6. Performance Assessment

This section evaluates the performance of the algorithms by redistributing traffic through those UAVs, and checking how many users are left without a connection. We will now consider the real position of the users to check if the UAVs are placed in the best positions, that is, if the users’ mobility and location prediction were performed with good performance. The redistribution takes into account the positions of the base stations and UAVs, and tries to redistribute the traffic according to the UAVs distribution as a result of the UAV positioning algorithm.
The first step is to distribute the users through the base stations. After this process, the number of users in excess and users connected to each base station are known, and therefore, we should distribute the users in excess to other available base stations using the UAVs placed before.
To evaluate the performance of the proposed approach, a new metric is created, henceforth called s c o r e . To calculate this score, we will use the number of UAVs as well as the number of users left without a connection. This process will be explained further in the following section.

6.1. Score Formula

The proposed score formula takes into consideration the number of UAVs used and how many users were left without a connection. To calculate the final score, we start with 0 points, which is the best possible score. Then, we will add the number of users in excess and UAVs. However, one user in excess does not necessarily mean one more point to the score, because we can give different weights to the extra users or the UAVs depending on what we want to prioritize. For example, if the priority is to use the least amount of UAVs, then each UAV may add two or three points to the total score while each extra user only adds half or one point. On the other hand, if the priority is that no user is left without a connection, then each extra user may add two or three points while each UAV only adds half or one.
The results will be shown with different weights for the extra users ( w u ) and number of UAVs ( w d ) , in order to reach the best conclusion regardless of the priority. The different score formulas are the following:
  • Balanced—both inputs have the same weight, serving as a good baseline when there is not any special focus on either reducing the number of users without a connection or the number of UAVs to be placed ( w u = w d ) ;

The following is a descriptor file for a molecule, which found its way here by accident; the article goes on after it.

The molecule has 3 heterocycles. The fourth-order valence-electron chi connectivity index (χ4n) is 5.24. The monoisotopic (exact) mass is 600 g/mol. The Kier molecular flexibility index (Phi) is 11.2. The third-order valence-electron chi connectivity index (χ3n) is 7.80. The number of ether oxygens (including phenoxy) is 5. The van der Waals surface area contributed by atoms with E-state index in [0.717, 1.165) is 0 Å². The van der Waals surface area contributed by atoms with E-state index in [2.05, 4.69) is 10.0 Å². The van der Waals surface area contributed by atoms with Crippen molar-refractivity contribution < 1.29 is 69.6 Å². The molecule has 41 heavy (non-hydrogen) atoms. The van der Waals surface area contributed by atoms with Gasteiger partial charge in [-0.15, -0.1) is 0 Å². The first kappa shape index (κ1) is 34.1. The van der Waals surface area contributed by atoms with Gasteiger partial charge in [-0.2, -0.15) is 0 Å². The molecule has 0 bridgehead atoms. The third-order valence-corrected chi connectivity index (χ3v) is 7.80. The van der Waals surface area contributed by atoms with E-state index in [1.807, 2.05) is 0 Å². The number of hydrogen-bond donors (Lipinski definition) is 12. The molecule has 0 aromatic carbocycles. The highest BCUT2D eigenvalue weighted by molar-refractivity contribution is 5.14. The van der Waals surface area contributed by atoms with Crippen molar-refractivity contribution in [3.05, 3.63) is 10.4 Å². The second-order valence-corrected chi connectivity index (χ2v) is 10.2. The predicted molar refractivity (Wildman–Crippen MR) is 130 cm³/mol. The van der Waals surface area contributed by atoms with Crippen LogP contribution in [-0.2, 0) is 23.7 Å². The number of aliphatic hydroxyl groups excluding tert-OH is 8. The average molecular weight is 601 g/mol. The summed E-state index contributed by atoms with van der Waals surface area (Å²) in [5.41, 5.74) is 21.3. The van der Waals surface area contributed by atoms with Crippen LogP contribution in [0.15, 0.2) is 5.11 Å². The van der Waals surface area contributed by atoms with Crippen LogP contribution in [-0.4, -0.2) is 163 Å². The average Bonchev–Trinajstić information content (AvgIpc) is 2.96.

• User focused—a bigger weight is given to the number of users without a connection, while a smaller weight is given to the number of UAVs ( w u = 4 w d ) ;
  • UAV focused—the bigger weight is used for the number of UAVs ( w u = 0.25 w d ) .
Thus, the score is given by
S c o r e = ( w d · n d + w u · n u ) Δ w ,
where n d represents the number of UAVs used, n u the amount of users with coverage by the extra users, and Δ w a normalization factor.
To reflect about the usefulness of the UAV positioning algorithm, the score is also calculated before applying the algorithm, where the number of UAVs will inevitably be 0, so only the number of extra users will be used for the calculation. We then calculate the difference between the beginning and the end of the redistribution, and measure the percentage by which the score changed. When a bigger weight has been given to the number of UAVs, the score may actually be higher after applying the algorithm, and the percentage will be negative.

6.2. Results

To better understand the strengths and weaknesses of the proposed approach, tests were performed changing the base station available bandwidth, the user bandwidth and the ranges of the UAVs. For each set of parameters, the score was calculated through the three strategies presented before.
The placement algorithm was executed five different times, corresponding to 5 h, from 14h to 19h, and the score results were averaged. The data used in the performance assessment was taken from the dataset used to train the prediction algorithm. The prediction is executed hourly, using the Random Forest method, as well as the UAV positioning algorithm, calculating the score for every hour, and averaging it in the end. It is assumed that the users require a fixed amount of bandwidth for the duration of the hour, but this value may change in the subsequent hour.